How should companies best present themselves to acquire followers?
M. L.: Instagram is a place to be visually inspired. The best brands here are authentic. They use Instagram to tell the story behind the brand. The other tip is to be consistent. What is your visual brand identity? What’s your style, your colour palette, your look and feel? Is it recognisable as you? People are exposed to so many brand messages via so many touch-points that you need to continually reinforce your brand and story. This is especially true on Instagram.
But don’t just be represented here because it’s there. Use it to drive real business results. Instagram can be the place where people discover and get inspired by your brands, the place where you can connect with your consumers and also where you can drive sales. Many people only think about us as a branding platform, but there are loads of brands and businesses that are really putting Instagram to work. The final advice I would give to brands is to be creative and have some fun. From video, to slow-mo, to cinemagraphs, to illustrations, there are loads of ways to tell your visual stories. Our community is incredibly creative. I’d encourage brands to continue to be inspired by her and by each other.
How do politicians use their Instagram accounts? What audiences of what ages do they engage with using this platform?
M. L.: On Instagram, politicians have the chance to be creative and to share authentic behind-the-scenes pictures from their everyday live. From campaign snapshots and memorable moments from elections, our platform allows politicians to offer a new perspective.
Influential stateswomen such as Angela Merkel and Hillary Clinton are also active Instagram users. Are there situations where they contact you with questions?
M. L.: I love Chancellor Merkel’s account because it gives people a glimpse into the daily life and activities of one of the most powerful women in Europe. For example, sharing a view into the preparation for her weekly cabinet meeting, and more recently a unique look into conversations with President Obama, David Cameron and Italian Prime Minister Renzi on efforts to promote peace in Syria.
Instagram is increasingly becoming an essential marketing tool, ranging from sponsored through to personalised advertising posts. How do you see this trend developing?
M. L.: The way that people communicate is always evolving: the shift from desktop to mobile, the shift from text to image. As communications evolve, social media will evolve as people will always want to find ways to connect with others and share the things that matter to them. To evolve with our community, we’re always innovating. Over the last year we’ve created more tools to help people express themselves via video, including Boomerang and Hyperlapse.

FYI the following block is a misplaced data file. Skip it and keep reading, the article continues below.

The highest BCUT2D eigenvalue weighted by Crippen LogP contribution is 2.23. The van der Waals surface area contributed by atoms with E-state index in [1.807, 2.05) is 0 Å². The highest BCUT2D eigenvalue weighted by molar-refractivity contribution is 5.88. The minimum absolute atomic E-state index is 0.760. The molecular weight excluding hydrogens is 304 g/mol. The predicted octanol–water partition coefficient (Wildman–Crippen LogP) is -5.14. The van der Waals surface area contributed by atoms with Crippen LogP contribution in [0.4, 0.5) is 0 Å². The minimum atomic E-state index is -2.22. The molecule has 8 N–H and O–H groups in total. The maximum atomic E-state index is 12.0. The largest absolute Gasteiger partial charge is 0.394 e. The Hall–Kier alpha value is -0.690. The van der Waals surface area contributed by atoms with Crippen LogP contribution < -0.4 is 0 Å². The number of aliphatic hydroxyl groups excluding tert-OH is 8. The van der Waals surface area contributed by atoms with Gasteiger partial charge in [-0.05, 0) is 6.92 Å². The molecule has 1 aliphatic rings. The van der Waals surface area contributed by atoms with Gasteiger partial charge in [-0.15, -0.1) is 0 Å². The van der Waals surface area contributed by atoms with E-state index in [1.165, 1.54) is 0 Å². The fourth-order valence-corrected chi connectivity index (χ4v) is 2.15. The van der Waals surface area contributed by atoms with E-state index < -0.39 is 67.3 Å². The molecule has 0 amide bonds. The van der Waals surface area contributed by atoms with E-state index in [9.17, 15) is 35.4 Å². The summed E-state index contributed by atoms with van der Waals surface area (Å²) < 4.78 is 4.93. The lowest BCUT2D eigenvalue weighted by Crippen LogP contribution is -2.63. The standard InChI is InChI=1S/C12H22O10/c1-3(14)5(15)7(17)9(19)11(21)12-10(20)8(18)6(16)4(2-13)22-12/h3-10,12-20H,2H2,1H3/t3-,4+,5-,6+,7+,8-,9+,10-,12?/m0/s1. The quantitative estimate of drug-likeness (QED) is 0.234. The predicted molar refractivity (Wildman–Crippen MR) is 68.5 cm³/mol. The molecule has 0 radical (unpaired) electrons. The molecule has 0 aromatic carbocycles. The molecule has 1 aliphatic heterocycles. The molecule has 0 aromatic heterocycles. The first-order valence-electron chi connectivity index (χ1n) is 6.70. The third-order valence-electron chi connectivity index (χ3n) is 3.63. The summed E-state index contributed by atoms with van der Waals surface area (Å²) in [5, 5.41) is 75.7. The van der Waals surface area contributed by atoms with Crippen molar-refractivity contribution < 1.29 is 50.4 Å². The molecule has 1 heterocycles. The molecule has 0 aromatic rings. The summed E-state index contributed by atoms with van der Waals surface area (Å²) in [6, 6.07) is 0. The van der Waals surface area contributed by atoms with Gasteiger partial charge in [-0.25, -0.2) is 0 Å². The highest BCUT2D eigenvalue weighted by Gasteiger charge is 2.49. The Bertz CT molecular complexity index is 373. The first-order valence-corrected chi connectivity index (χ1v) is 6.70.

Within the global context: how important is the German market for Instagram?
M. L.: Germany is an important market for us with over 9 million people using Instagram every month – and it’s the first European country I visited as COO in January. Germans were early adopters and we’re constantly inspired by the creative ways people here are using Instagram.
In your opinion, how important is it that anybody who wants to head up a global organisation has a kind of mentor who accompanies and supports them?
M. L.: I think it’s hugely important. The biggest lesson I learnt from my mentor is to be open. Openness isn’t something that is often associated with the workplace, but the effect of being open at work is truly incredible. When people are truly encouraged to be their authentic selves, and discouraged from having a ‘work self’ and a ‘non work self’, it helps us build deeper connections, which in turn help teams bond and perform better. As a manager, you can set this tone for your team. Personally, when I make mistakes, I like to talk about them publicly because it helps me and others internalise the lessons and avoid repeating them, and gives others permission to publicly own their failures too.
Who was your mentor? What did you learn from your mentor?
M. L.: Sheryl Sandberg, Facebook’s COO. Sheryl and I have been close friends for years and it would be hard to ask for a better role model. She has been a mentor, a friend and a business partner – first with how we scaled Facebook’s policy approach, and now, how we scale Instagram to its potential.
What is your personal and vocational vision for the next five to ten years? How would you like to further revolutionise the world?
M. L.: For me, there is so much opportunity that has not yet been tapped into, as only a fraction of the world has the tools to join the conversation. Today there are so many moments that we aren’t capturing. Stories that aren’t being told because their protagonists don’t have access yet to the technology they need to tell them. We are steadily moving toward a world in which everyone has access to smartphone technology. A world in which everyone has a visual voice, and the power to make their own voice heard. And when that happens, when anyone can literally make history, our world will be more accessible, more connected and maybe even more empathetic. But mostly I hope, a better world.
Marne Levine is Chief Operating Officer of Instagram, where she is responsible for helping to scale the company’s operations globally and oversees Instagram’s business operations, including monetisation, partnerships, marketing, business development, policy, community operations, communications, recruiting, and human resources. Marne joined Instagram from Facebook, where she served as the company’s Vice President of Global Public Policy from 2010 to 2014. She joined Facebook from the Obama Administration, where she served as Chief of Staff of the National Economic Council (NEC) at the White House and Special Assistant to the President for Economic Policy. Marne began her career in 1993 at the United States Department of Treasury under President Bill Clinton where she held a number of leadership positions including Deputy Assistant Secretary for Banking and Finance.
This article was published in The Produktkulturmagazin issue Q2 2016. Picture credit © Instagram